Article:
Dezeen Magazine

Soft neural implant

Soft neural implant allows scientists to manipulate brain cells via smartphone

Brain disease research could be sped up using a smartphone-controlled "plug-and-play" neural implant invented by scientists from the USA and South Korea.

The researchers, who come primarily from the Korea Advanced Institute of Science and Technology (KAIST) and the University of Washington, designed the soft device to deliver drugs or coloured lights directly to targeted neurones, with the goal of accelerating discovery about Parkinson's, Alzheimer's, addiction, depression and pain.

The LEDs involved are smaller than a grain of salt, and the drugs transmitted by microfluidic channels the thickness of a human hair.

Device controlled by "elegant, simple" smartphone interface

For neuroscience researchers, the main advantage of the new wireless implant is ease of use. The inventors describe its replaceable drug cartridges as "Lego-like" and "plug-and-play", while set-up happens over an "elegant, simple" smartphone interface.

For the subjects – mice, in current testing – the small, soft device won't impede movement and is safer to use over time.

Current devices used in this field are rigid, so they cause lesions in soft brain tissue over time. With the new device, neuroscientists can now monitor one area of the brain over much longer periods, and with the test subjects moving freely.

"It allows us to better dissect the neural circuit basis of behaviour, and how specific neuromodulators in the brain tune behaviour in various ways," said Michael Bruchas, a professor at the University of Washington School of Medicine who heads the Bruchas Lab.

"We are also eager to use the device for complex pharmacological studies, which could help us develop new therapeutics for pain, addiction and emotional disorders."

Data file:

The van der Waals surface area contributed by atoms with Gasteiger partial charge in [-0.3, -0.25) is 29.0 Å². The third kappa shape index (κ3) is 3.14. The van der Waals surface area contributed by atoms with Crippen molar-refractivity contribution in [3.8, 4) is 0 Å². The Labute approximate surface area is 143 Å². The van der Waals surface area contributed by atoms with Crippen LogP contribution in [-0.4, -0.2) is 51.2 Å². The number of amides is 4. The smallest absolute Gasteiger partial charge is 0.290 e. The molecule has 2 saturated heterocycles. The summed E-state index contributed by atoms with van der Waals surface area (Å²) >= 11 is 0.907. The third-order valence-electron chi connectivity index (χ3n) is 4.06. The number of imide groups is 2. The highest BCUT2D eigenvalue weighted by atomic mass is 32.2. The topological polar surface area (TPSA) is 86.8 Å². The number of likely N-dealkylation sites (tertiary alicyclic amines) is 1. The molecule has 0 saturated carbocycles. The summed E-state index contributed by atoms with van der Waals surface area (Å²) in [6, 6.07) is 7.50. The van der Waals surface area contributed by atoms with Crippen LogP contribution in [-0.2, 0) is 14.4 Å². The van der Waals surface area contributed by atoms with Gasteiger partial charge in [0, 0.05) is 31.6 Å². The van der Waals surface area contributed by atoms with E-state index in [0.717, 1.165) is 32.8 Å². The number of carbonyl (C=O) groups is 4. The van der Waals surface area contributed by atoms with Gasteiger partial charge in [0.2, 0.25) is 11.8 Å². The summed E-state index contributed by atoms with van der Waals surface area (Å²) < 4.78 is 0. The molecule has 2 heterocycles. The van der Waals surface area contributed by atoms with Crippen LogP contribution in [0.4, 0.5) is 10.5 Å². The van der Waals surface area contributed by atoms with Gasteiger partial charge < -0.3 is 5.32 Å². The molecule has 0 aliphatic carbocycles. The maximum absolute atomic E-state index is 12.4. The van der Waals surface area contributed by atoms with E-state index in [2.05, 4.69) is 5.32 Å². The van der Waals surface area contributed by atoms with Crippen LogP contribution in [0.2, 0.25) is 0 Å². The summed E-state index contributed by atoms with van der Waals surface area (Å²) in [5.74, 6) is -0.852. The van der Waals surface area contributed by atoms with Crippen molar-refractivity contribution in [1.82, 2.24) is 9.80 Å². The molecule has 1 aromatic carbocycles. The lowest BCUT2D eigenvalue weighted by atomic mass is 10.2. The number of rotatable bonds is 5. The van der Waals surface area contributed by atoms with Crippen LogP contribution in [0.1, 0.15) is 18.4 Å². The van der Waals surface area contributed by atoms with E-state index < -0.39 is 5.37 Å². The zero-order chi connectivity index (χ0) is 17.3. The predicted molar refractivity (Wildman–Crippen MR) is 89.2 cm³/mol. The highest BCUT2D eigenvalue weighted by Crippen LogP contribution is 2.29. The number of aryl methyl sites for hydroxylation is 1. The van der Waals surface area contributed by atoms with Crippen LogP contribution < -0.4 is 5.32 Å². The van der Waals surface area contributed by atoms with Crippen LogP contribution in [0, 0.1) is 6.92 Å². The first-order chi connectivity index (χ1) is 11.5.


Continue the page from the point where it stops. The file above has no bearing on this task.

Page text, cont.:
Researchers want to develop device for humans

The researchers, who published their findings in the journal Nature Biomedical Engineering, created the implant for laboratory use with animals but would like to develop the technology for clinical applications in the future, meaning one day a similar device could be tested on humans.

Their invention comes after three years of collaboration between the Jeong group at KAIST in Daejeon and the Bruchas Lab in Seattle. The former specialises in soft electronics for wearable and implantable devices, while the latter is a research laboratory focused on stress, depression, addiction, pain and other neuropsychiatric disorders.

Their project is much more limited in scope than the sorts of neural implants envisioned by the likes of Elon Musk's start-up Neuralink, which is building a device to connect human brains with computer interfaces. The entrepreneur has stated he hopes to test his device on a human patent before the end of 2020.

Image courtesy of the Korea Advanced Institute of Science and Technology.